Carrie Wilson, a marine biologist with the California Department of Fish and Game, answers questions sent in by outdoorsmen on a wide range of hunting and fishing topics. Here Carrie answers two questions — one about how many hooks you can use on halibut and whether or not it is legal to gaff a salmon.
Q: I fish out of Morro Bay for halibut but there’s no live bait available this year. Because of that, I’d like to try ball-bouncing for halibut and am thinking about trolling a Rapalla fishing lure as bait. I have two Rapalla lures with three galvanized treble hooks attached to them. I know the limit is only two hooks for most ocean fishes. Can I use these lures as they are designed or do I have to cut a set of hooks off them to be legal? — Chris J.
A: There are no hook restrictions for halibut, so the lure you have described would be legal to use.
However, according to our halibut program expert, DFG Associate Marine Biologist Travis Tanaka, you should remove one of the treble hooks.
There are two reasons for this. First, a hooked fish would be safer to handle because you wouldn’t have the additional hooks (not hooked in the fish) possibly hooking your clothing or skin. Second, short fish would be easier to release because again you wouldn’t have to worry about the additional hooks catching where you don’t want them to.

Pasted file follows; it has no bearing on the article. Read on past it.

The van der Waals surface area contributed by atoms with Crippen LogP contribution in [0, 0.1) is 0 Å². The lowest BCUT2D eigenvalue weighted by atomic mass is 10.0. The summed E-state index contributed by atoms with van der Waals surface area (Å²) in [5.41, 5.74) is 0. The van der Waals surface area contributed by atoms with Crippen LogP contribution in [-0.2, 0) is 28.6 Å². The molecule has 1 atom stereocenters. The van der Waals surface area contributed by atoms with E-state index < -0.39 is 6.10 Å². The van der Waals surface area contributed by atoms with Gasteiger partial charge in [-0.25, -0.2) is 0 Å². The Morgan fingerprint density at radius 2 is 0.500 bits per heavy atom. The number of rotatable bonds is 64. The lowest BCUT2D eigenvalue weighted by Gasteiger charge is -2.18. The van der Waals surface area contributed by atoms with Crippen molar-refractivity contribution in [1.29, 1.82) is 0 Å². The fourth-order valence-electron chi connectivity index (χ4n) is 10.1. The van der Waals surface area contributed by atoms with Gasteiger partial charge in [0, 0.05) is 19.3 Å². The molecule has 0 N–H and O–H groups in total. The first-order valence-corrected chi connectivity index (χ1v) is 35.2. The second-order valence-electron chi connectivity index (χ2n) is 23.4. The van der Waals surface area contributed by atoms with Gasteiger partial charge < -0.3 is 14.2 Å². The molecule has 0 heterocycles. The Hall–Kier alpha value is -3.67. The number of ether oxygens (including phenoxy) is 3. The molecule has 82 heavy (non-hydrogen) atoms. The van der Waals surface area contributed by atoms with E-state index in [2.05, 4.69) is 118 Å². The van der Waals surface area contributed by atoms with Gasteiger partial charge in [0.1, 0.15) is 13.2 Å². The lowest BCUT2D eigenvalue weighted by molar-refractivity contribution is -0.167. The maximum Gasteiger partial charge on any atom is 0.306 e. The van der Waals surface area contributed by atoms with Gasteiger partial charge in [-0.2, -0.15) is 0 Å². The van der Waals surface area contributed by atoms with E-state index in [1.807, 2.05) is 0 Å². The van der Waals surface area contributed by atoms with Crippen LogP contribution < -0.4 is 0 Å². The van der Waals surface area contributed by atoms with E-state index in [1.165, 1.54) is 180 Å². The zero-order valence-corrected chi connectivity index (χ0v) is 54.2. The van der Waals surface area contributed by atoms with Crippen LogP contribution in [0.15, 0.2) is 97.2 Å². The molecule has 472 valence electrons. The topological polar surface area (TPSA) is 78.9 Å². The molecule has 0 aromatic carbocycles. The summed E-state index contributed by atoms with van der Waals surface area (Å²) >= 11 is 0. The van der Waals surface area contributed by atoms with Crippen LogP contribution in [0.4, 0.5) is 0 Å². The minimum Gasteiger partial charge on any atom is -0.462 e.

Tanaka says many anglers will also use a rig similar to that used for salmon, basically a hoochie/flasher trolled on the bottom. He’s also caught halibut drifting frozen anchovies.
We recommend a soft, knotless landing net. Sublegal-sized halibut landed with this type of net don’t split their fins (damaging them) and they will have a greater chance of survival when you release them.
Q: Is it legal to gaff a keeper salmon in the ocean instead of using a net? — Anonymous
A: In ocean waters it would be legal to gaff a legal-sized salmon pursuant to the California Code of Regulations Title 14, Section 28.65(d), but you must still have a landing net that is at least 18 inches in diameter on board to land any undersized fish.
In inland waters, CCR Title 14, Section 2.06 makes it illegal to use or possess a gaff throughout California with one exception, which is a section of the Sacramento River below the Deschutes Road Bridge where gaffs three feet or less in length may be used to land legal-sized fish. This exception only applies to anglers fishing from a boat.